With each of these events, the government’s response, in general, was to improve social programs and macroeconomic policy targeting those living in extreme poverty. However, corruption in Mexico’s government has been a continuous and significant barrier to the effectiveness of these social programs. Although elections have been mostly free and fair since 2000 when the Institutional Revolutionary Party (PRI) lost its hold on the presidency, the World Economic Forum ranked Mexico 127 out of 137 on a 2017 list of corruption from the diversion of public funds.
Violence in Mexico
Organized crime not only related to drug wars but also includes kidnapping, robbery, extortion and assault. It is another barrier to reducing poverty in Mexico. Drug cartels increasingly recruit unemployed youths typically born into poverty. There has been debate about how to curb this. Former president, Felipe Calderon, supported a strategy of capturing and killing cartel leaders; however, critics believed investing in social and economic programs to lower poverty rates was a more comprehensive approach.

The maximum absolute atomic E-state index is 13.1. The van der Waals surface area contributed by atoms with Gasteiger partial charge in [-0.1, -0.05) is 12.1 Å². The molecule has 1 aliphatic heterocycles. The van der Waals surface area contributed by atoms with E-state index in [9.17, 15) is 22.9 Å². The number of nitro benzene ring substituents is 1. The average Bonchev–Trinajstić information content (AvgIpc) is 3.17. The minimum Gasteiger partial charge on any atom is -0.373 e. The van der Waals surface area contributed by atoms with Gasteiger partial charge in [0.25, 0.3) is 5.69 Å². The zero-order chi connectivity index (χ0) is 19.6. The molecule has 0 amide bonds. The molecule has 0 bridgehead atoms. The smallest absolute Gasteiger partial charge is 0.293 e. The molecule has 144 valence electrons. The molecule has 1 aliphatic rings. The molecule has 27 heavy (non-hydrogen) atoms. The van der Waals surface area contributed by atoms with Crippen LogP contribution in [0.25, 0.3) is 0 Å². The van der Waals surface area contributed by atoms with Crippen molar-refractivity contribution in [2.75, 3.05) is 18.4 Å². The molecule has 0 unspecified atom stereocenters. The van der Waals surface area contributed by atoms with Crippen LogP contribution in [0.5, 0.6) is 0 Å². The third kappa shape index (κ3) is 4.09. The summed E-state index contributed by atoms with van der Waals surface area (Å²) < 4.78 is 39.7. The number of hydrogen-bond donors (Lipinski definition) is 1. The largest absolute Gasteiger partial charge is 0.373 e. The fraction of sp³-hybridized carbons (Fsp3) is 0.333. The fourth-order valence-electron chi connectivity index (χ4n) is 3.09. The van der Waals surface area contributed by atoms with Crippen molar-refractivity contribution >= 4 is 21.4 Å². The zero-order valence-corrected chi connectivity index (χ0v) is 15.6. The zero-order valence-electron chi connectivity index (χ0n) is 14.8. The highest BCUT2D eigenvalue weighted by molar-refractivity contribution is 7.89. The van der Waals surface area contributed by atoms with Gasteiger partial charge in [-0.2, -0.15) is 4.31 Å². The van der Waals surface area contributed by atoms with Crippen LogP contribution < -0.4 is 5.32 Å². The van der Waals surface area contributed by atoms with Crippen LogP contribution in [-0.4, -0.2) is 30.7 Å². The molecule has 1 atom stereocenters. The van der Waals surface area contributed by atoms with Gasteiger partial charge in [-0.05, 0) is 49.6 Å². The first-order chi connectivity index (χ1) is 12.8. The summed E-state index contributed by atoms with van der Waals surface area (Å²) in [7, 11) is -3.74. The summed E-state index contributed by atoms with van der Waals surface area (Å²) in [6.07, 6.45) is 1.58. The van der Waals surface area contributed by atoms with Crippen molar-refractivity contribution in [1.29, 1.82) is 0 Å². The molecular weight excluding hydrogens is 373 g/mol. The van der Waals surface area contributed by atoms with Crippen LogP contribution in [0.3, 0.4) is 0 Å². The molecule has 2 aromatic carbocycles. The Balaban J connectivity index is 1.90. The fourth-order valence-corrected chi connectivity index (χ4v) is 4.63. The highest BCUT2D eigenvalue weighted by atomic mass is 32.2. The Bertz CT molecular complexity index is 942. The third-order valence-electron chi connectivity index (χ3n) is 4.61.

Dr. Pablo Piccato is an author and professor who specializes in Mexican history at Columbia University. He commented that, “in some regions, there is a lot of extortion by organized crime that creates a burden for small businesses, including street vendors,” in an interview with The Borgen Project. Furthermore, violence connected with organized crime also highly overlaps with high levels of political violence, curbing reforms. In the lead-up to Mexico’s 2018 presidential elections, drug cartels killed an estimated 130 candidates and politicians.